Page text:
Avonte Oquendo's remains identified
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When Vanessa Oquendo received word Tuesday that remains found by the East River were those of her son, grief set in as she phoned her attorney.
"It's Avonte! It's Avonte!" she wailed into the phone -- between the sobs, attorney David Perecman recalled.
She called him minutes after NYPD detectives told her that human remains found last week along the shoreline of the East River in Queens had been identified by the New York City medical examiner as those of her autistic 14-year-old son, Avonte Oquendo, missing since walking out of his Queens school unaccompanied in October.
The remains were discovered Thursday evening in the College Point section by a young girl who had gone to the shoreline to take photographs, the NYPD said. Initially recovered were a left arm and a torso from the waist down, including legs, police said. A subsequent search recovered additional remains.
Oquendo, of Rego Park, was last seen on video surveillance footage leaving the Center Boulevard School on 51st Avenue in Long Island City on Oct. 4.
While Vanessa Oquendo and others in her family held out hope that Avonte was still alive, it became apparent from clothing recovered with the remains that the discovery might be her missing son, Perecman said Tuesday. Old Navy jeans and a shirt found on the remains could have been the same as those worn by the teen when he went missing, he said.
A spokeswoman for the medical examiner's office said confirmation of the identity of Avonte's remains came from DNA tests. Determination of the cause of death was pending further tests, spokeswoman Julie Bolger said.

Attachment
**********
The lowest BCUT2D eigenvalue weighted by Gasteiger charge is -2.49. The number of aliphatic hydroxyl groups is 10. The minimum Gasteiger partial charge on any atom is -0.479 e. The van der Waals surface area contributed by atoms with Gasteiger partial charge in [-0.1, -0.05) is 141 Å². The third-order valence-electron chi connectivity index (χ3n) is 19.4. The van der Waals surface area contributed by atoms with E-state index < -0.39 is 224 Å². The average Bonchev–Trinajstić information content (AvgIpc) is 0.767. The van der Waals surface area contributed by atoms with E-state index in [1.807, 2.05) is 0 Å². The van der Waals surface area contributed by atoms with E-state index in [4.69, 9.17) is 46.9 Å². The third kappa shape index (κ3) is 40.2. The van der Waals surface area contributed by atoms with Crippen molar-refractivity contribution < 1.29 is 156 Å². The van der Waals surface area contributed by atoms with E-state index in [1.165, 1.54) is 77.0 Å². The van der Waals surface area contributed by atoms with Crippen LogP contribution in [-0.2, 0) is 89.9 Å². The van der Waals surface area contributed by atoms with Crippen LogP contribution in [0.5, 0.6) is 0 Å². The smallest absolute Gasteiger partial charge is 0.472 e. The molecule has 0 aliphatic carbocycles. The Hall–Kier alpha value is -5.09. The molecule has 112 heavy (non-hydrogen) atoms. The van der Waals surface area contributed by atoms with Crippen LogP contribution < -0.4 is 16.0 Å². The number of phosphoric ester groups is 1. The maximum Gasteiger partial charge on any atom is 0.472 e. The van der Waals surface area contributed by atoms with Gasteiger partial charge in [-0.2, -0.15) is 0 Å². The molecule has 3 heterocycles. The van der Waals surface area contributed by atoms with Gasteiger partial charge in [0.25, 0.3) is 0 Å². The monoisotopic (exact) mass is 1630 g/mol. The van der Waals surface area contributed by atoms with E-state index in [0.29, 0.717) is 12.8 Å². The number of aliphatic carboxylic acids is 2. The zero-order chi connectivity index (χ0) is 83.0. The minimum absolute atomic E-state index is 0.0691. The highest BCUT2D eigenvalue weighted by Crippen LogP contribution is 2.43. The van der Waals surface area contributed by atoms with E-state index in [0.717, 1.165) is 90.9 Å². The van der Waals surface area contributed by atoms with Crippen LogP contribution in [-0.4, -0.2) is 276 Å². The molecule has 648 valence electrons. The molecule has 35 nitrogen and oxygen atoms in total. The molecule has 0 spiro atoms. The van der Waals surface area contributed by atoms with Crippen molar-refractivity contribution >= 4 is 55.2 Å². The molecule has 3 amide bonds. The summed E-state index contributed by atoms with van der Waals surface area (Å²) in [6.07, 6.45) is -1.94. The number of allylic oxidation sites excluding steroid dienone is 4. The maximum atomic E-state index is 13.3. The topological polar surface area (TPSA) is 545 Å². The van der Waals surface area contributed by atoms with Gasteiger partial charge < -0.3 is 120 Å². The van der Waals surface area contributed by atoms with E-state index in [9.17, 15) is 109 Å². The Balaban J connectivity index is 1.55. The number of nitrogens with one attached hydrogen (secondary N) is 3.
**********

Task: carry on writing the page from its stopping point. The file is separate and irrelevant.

To aid investigators, Perecman said, Avonte's mother gave officials the boy's toothbrush, a copy of his birth certificate footprint and a sample of her own DNA.
At a news conference Tuesday, Perecman described Avonte's family as being inconsolable.
"She broke down, just crying, crying, crying," Perecman said of Vanessa Oquendo, who wasn't present at the news conference.
But aside from dealing with grief, the family plans to move forward with a lawsuit, which Perecman said he intends to file against the city Department of Education over Avonte's death and the negligent supervision the attorney claims he received at the school.
New school chancellor Carmen Fariña said in a statement she was heartbroken. "Let Avonte remind us how important it is that we continue to look out for one another," she said.
Former city medical examiner Dr. Michael Baden said that the separated state of Avonte's remains indicated to him that the body went through natural decomposition in the water and not dismemberment.
"Whether he was pushed in or jumped in himself, you can't tell from an autopsy," Baden said.
With Maria Alvarez
and Emily Ngo